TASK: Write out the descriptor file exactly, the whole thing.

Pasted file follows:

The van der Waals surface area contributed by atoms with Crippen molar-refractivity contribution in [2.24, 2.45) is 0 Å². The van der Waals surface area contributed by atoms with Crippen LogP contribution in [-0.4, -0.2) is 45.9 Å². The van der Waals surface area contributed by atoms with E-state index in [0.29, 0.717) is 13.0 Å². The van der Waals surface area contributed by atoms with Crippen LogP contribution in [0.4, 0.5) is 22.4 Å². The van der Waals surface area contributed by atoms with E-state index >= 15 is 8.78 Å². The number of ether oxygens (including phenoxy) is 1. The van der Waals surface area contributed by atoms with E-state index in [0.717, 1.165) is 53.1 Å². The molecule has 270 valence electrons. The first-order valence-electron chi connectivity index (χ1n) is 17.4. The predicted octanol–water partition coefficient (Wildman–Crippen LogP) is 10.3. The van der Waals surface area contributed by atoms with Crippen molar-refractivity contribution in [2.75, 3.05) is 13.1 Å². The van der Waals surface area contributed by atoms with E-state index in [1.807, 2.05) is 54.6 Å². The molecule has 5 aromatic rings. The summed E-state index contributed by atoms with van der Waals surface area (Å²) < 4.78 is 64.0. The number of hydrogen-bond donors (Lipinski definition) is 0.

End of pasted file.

The van der Waals surface area contributed by atoms with Crippen molar-refractivity contribution in [2.24, 2.45) is 0 Å². The van der Waals surface area contributed by atoms with Crippen LogP contribution in [-0.4, -0.2) is 45.9 Å². The van der Waals surface area contributed by atoms with E-state index in [0.29, 0.717) is 13.0 Å². The van der Waals surface area contributed by atoms with Crippen LogP contribution in [0.4, 0.5) is 22.4 Å². The van der Waals surface area contributed by atoms with E-state index >= 15 is 8.78 Å². The number of ether oxygens (including phenoxy) is 1. The van der Waals surface area contributed by atoms with E-state index in [0.717, 1.165) is 53.1 Å². The molecule has 270 valence electrons. The first-order valence-electron chi connectivity index (χ1n) is 17.4. The predicted octanol–water partition coefficient (Wildman–Crippen LogP) is 10.3. The van der Waals surface area contributed by atoms with Crippen molar-refractivity contribution in [2.75, 3.05) is 13.1 Å². The van der Waals surface area contributed by atoms with E-state index in [1.807, 2.05) is 54.6 Å². The molecule has 5 aromatic rings. The summed E-state index contributed by atoms with van der Waals surface area (Å²) < 4.78 is 64.0. The number of hydrogen-bond donors (Lipinski definition) is 0.